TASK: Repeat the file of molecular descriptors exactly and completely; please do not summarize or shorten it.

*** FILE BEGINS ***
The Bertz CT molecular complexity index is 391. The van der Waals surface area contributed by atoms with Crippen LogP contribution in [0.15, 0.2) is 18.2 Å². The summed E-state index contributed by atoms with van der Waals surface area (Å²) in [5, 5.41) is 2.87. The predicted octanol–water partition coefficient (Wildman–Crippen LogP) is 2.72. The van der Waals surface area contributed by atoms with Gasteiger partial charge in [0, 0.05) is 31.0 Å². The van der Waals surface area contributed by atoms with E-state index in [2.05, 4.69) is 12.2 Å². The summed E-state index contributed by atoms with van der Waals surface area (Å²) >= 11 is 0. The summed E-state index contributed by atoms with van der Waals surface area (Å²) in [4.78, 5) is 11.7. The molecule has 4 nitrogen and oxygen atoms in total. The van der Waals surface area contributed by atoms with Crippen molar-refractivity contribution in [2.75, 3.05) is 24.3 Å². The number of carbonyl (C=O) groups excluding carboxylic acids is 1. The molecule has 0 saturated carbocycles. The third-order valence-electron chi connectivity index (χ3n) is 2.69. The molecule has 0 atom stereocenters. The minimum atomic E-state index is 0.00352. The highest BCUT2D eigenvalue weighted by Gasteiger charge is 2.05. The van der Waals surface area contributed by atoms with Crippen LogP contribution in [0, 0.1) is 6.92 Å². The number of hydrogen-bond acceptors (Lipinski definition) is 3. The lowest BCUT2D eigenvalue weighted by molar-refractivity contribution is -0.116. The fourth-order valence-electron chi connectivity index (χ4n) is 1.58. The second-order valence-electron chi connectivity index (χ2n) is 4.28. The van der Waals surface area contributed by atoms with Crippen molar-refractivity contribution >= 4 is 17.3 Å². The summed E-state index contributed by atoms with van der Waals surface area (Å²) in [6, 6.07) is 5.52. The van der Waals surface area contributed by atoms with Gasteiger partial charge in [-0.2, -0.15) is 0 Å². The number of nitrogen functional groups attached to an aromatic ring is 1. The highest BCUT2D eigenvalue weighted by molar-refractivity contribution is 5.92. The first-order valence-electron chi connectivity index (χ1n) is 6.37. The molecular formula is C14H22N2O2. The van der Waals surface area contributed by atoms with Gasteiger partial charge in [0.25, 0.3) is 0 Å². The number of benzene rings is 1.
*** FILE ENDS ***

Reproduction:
The Bertz CT molecular complexity index is 391. The van der Waals surface area contributed by atoms with Crippen LogP contribution in [0.15, 0.2) is 18.2 Å². The summed E-state index contributed by atoms with van der Waals surface area (Å²) in [5, 5.41) is 2.87. The predicted octanol–water partition coefficient (Wildman–Crippen LogP) is 2.72. The van der Waals surface area contributed by atoms with Gasteiger partial charge in [0, 0.05) is 31.0 Å². The van der Waals surface area contributed by atoms with E-state index in [2.05, 4.69) is 12.2 Å². The summed E-state index contributed by atoms with van der Waals surface area (Å²) >= 11 is 0. The summed E-state index contributed by atoms with van der Waals surface area (Å²) in [4.78, 5) is 11.7. The molecule has 4 nitrogen and oxygen atoms in total. The van der Waals surface area contributed by atoms with Crippen molar-refractivity contribution in [2.75, 3.05) is 24.3 Å². The number of carbonyl (C=O) groups excluding carboxylic acids is 1. The molecule has 0 saturated carbocycles. The third-order valence-electron chi connectivity index (χ3n) is 2.69. The molecule has 0 atom stereocenters. The minimum atomic E-state index is 0.00352. The highest BCUT2D eigenvalue weighted by Gasteiger charge is 2.05. The van der Waals surface area contributed by atoms with Crippen LogP contribution in [0, 0.1) is 6.92 Å². The number of hydrogen-bond acceptors (Lipinski definition) is 3. The lowest BCUT2D eigenvalue weighted by molar-refractivity contribution is -0.116. The fourth-order valence-electron chi connectivity index (χ4n) is 1.58. The second-order valence-electron chi connectivity index (χ2n) is 4.28. The van der Waals surface area contributed by atoms with Crippen molar-refractivity contribution >= 4 is 17.3 Å². The summed E-state index contributed by atoms with van der Waals surface area (Å²) in [6, 6.07) is 5.52. The van der Waals surface area contributed by atoms with Gasteiger partial charge in [-0.2, -0.15) is 0 Å². The number of nitrogen functional groups attached to an aromatic ring is 1. The highest BCUT2D eigenvalue weighted by molar-refractivity contribution is 5.92. The first-order valence-electron chi connectivity index (χ1n) is 6.37. The molecular formula is C14H22N2O2. The van der Waals surface area contributed by atoms with Gasteiger partial charge in [0.25, 0.3) is 0 Å². The number of benzene rings is 1.